• Neighbor too!

    Well put, Bill!

  • Dan

    3400 Cesar Chavez was a parking lot with the site of a vacant paint store. The prior use of the site was residential over commercial, which the new 3400 will restore. Residential over commercial is the preferred use for that stretch of Mission St.

    A subsidized project would have been great, but money for it had not been allocated. In the current fiscal climate, who knows how many years the site would remain vacant?

    The new condos will be much cheaper than expected when the project was approved, due to the burst real estate bubble. And several of the units will be subsidized. Plus the city will get much more property tax revenue than it would have from the parking lot.

    As someone who lives on the other side of the Mission, Marc, you are unaware that many immediate neighbors supported 3400, especially as an alternative to a boarded up store with a parking lot in front.

  • Big John

    Off to a great start!

    First day, One of our fine and brilliant motorists sped by heading south and hooked a right on to San Jose north.

    First night the logs were dumped six drunken hooligans were out the quite loudly jumping from stump to stump at 11pm.

    Friday evening upon arrival home from work 11 bicyclists came whizzing by me as I got out of my vehicle faster than the cars used to. When I asked them to slow down I was told to F**K OFF!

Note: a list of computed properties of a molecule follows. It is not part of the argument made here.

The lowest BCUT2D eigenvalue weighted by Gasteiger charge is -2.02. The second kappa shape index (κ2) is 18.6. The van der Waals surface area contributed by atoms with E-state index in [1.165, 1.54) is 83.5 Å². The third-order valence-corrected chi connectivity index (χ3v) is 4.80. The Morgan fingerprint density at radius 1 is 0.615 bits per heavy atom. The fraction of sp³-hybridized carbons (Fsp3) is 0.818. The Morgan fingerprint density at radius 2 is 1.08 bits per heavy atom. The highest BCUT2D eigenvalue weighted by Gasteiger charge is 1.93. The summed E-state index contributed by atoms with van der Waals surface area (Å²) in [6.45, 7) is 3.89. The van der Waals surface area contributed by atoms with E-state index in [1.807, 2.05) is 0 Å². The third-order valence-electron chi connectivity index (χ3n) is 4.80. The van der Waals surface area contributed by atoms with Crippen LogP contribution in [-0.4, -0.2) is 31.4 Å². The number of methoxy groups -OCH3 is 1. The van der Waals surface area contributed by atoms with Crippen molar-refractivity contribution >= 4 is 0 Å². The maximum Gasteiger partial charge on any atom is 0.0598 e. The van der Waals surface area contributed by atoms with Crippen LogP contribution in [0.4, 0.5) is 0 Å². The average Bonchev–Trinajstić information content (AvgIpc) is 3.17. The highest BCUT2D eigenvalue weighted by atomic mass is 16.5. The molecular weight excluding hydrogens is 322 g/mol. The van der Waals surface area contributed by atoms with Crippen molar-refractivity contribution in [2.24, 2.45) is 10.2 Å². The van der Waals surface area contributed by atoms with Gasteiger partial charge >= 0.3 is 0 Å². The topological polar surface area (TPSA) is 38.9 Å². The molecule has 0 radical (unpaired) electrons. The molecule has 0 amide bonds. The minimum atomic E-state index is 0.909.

Today (Sunday) I arrive home to find that a hit and run had been performed on my neighbors house by someone attempting to turn around.

    All this in just the first week!

    One can only wonder what the future holds.

    Now before you go jumping on the band wagon thinking I am just a negative malcontent, I assure you I enjoy my life, Love my city, and think this project is completely half assed at best!

    Have a wonderful Day!

  • NoeValleyJim

    There is nothing wrong with this project, it doesn’t do anything stupid like block a bike lane.

    You should have stopped here.

  • Noah Abrahamson

    The little park has been in place for a year or so. Upon reflection, I think it’s been a nice addition. It’s not been life-changing, but it hasn’t been dire, either. I was ambivalent before, mostly because I thought the park was ugly. The original police barricades are gone and the asphalt is now covered with a sandy material that’s rather pleasant. I’m not a huge fan of dayglo paint and the cold, white LED streetlight is ghastly, but on balance, this little Pavement to Park experiment has been sufficiently debugged to be an improvement rather than a detriment.

  • NoeValleyJim

    This has been a great win for the neighborhood, I see people using it every day. Where is the mea culpa from the nah sayers?